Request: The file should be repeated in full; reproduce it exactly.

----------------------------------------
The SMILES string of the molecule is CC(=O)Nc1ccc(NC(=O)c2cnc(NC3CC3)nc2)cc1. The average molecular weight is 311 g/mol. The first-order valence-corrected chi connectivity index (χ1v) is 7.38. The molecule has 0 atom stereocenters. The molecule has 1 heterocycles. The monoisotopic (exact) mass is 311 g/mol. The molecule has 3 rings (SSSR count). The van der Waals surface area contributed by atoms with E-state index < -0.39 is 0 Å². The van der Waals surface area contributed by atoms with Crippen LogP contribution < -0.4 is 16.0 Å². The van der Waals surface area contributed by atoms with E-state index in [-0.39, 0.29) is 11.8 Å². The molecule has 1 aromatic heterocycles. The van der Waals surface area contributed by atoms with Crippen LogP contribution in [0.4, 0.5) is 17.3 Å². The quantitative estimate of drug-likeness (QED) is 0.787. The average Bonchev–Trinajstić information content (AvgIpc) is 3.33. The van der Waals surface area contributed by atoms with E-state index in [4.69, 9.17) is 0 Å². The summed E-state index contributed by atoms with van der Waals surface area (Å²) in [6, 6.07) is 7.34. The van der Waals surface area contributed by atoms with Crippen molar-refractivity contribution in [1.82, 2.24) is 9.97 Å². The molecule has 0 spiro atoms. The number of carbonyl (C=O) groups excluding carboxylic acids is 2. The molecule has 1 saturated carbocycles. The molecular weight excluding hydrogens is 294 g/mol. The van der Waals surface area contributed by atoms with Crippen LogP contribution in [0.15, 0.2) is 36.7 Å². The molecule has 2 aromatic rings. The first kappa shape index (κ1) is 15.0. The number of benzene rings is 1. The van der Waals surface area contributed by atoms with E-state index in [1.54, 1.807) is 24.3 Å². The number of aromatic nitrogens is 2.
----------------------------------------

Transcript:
The SMILES string of the molecule is CC(=O)Nc1ccc(NC(=O)c2cnc(NC3CC3)nc2)cc1. The average molecular weight is 311 g/mol. The first-order valence-corrected chi connectivity index (χ1v) is 7.38. The molecule has 0 atom stereocenters. The molecule has 1 heterocycles. The monoisotopic (exact) mass is 311 g/mol. The molecule has 3 rings (SSSR count). The van der Waals surface area contributed by atoms with E-state index < -0.39 is 0 Å². The van der Waals surface area contributed by atoms with Crippen LogP contribution < -0.4 is 16.0 Å². The van der Waals surface area contributed by atoms with E-state index in [-0.39, 0.29) is 11.8 Å². The molecule has 1 aromatic heterocycles. The van der Waals surface area contributed by atoms with Crippen LogP contribution in [0.4, 0.5) is 17.3 Å². The quantitative estimate of drug-likeness (QED) is 0.787. The average Bonchev–Trinajstić information content (AvgIpc) is 3.33. The van der Waals surface area contributed by atoms with E-state index in [4.69, 9.17) is 0 Å². The summed E-state index contributed by atoms with van der Waals surface area (Å²) in [6, 6.07) is 7.34. The van der Waals surface area contributed by atoms with Crippen molar-refractivity contribution in [1.82, 2.24) is 9.97 Å². The molecule has 0 spiro atoms. The number of carbonyl (C=O) groups excluding carboxylic acids is 2. The molecule has 1 saturated carbocycles. The molecular weight excluding hydrogens is 294 g/mol. The van der Waals surface area contributed by atoms with Crippen LogP contribution in [0.15, 0.2) is 36.7 Å². The molecule has 2 aromatic rings. The first kappa shape index (κ1) is 15.0. The number of benzene rings is 1. The van der Waals surface area contributed by atoms with E-state index in [1.54, 1.807) is 24.3 Å². The number of aromatic nitrogens is 2.